A woman moved to a new city and went shopping for a new health club. Her previous fitness facility had introduced her to functional training, and she was looking to continue her exercise regimen at a new club.
She visited both national chains and local clubs, which offered a variety of machines and cardio equipment. Unfortunately, none had the open space that she needed — a “new” area that would allow her to continue functional training using a wide range of exercise tools, such as medicine balls, bands, exercise balls and more.
The woman wanted to use some strength and cardio machines and do some free weights, but her workout now had a new balance with core body movements using her new exercise “toys.” Functional training enabled her to use her body in such a way that related to how she used her body in her daily life.
This training rejuvenated her, and it has rejuvenated fitness training nationwide. Functional training is credited with creating a renaissance in personal training because it gets people better results and helps them to start feeling like energetic children again. This is the main reason that personal training is the fastest growing profit center in clubs. However, if clubs do not properly plan for functional training, the profits will go to their competitors that do.
So when this individual went out looking for a new club, the one thing she did not find in most of the clubs she visited was the space to do this training. Nor did she find the training tools needed for functional fitness. Two of the clubs were 45,000 square feet and each had only 150 square feet for “floor work” and stretching. Another club had some of the tools, but they were in piles here and there with no place to properly store them or adequately use them. Most clubs had plenty of equipment but no place to get a complete workout.
Industry trends show that clubs that don't allow for a minimum of 400 square feet to 1,000 square feet of open space are missing the boat. It's also equally important to allow for easily accessible space to store all of the apparatuses used by individuals to experiment with in moving and conditioning their bodies to new levels.
If ever the word magic could be used in a health club, it could be when you take a minimally used racquetball court, office area or lobby space and turn it into a functional training area. Recently, a Connecticut club transformed a poorly used bar and restaurant area into a new personal training area. The facility added more windows so the members could see the functional training apparatus and people doing a wide range of “new” movements. The area is now the “talk of the club.” Members are asking, “What are those people doing?” and “How do I learn to do those exercises?” The excitement and visible exposure of the space combined with qualified personal trainers have personal training revenue growing rapidly. Now the former 500 square feet of minimal revenue producing space is a new found “gold mine” for the 26-year-old club.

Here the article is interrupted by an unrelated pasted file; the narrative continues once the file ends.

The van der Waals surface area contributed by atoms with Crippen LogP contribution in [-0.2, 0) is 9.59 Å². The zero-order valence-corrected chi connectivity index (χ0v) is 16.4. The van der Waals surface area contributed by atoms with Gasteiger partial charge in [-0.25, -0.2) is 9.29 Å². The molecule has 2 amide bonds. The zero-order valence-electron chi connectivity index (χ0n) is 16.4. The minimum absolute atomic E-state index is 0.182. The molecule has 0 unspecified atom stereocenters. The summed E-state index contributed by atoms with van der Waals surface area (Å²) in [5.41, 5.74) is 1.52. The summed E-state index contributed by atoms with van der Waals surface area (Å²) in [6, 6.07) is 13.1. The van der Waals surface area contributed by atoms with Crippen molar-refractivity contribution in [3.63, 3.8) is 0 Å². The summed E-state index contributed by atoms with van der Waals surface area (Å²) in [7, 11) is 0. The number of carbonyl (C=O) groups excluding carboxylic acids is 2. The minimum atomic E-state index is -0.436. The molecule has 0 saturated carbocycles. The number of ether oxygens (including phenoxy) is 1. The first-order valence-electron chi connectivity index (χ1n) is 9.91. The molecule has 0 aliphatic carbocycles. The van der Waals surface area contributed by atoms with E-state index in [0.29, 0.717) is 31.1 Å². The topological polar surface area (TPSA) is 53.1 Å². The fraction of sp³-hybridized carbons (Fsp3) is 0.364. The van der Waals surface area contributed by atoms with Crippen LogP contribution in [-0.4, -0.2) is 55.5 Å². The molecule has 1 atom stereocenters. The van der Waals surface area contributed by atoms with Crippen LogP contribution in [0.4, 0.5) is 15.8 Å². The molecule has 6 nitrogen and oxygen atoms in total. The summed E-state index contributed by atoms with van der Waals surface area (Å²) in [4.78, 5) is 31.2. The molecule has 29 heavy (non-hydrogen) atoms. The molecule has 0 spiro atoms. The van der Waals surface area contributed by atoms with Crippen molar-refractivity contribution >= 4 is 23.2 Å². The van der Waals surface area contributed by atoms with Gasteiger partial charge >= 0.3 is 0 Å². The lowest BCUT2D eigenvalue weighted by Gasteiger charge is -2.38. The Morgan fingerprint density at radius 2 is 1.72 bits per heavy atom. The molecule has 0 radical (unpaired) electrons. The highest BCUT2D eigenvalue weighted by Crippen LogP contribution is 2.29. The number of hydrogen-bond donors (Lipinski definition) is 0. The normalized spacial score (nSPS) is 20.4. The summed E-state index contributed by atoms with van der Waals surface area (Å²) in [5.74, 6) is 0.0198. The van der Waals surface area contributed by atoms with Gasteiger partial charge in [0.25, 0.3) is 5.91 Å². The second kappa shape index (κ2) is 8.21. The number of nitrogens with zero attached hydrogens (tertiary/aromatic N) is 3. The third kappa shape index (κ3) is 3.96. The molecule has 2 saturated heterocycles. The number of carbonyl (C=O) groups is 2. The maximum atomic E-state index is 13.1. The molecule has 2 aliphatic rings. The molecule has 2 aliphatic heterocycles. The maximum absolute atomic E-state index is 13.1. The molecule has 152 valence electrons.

New clubs shouldn't even dream of opening facilities without such space, and existing clubs should even get rid of some fixed movement machines (could it possibly be that fewer machines might even be better?) to make way for some open training spaces.
Training space is therefore absolutely necessary for any “club of the future.” A club will limit its ability to generate more training revenue, will have less satisfied customers and will lose its competitive edge in the marketplace if it doesn't make this space available.
Additionally, clubs are learning that training spaces work far better when the club employs qualified trainers who believe in and are well versed in functional training. When the trainers start to adopt a new training prescription for people to reach their goals combined with the new space and necessary apparatuses to do such training, the training space produces the highest revenue per square foot in a club.
Training spaces serve the evolving needs of the marketplace and the physical activity requirements of the average inactive adult. Wonderful opportunities are waiting for those that take advantage of this and progressively educate people on what is now considered “lifestyle” training. Take a look at your club and see if you are benefiting from this renaissance of training. Your members will be rewarded with more satisfying fitness, and you will be rewarded with more profits.
Bruce Carter is the president of Optimal Fitness Design Systems International, a club design firm that has created about $420 million worth of clubs in 45 states and 26 countries.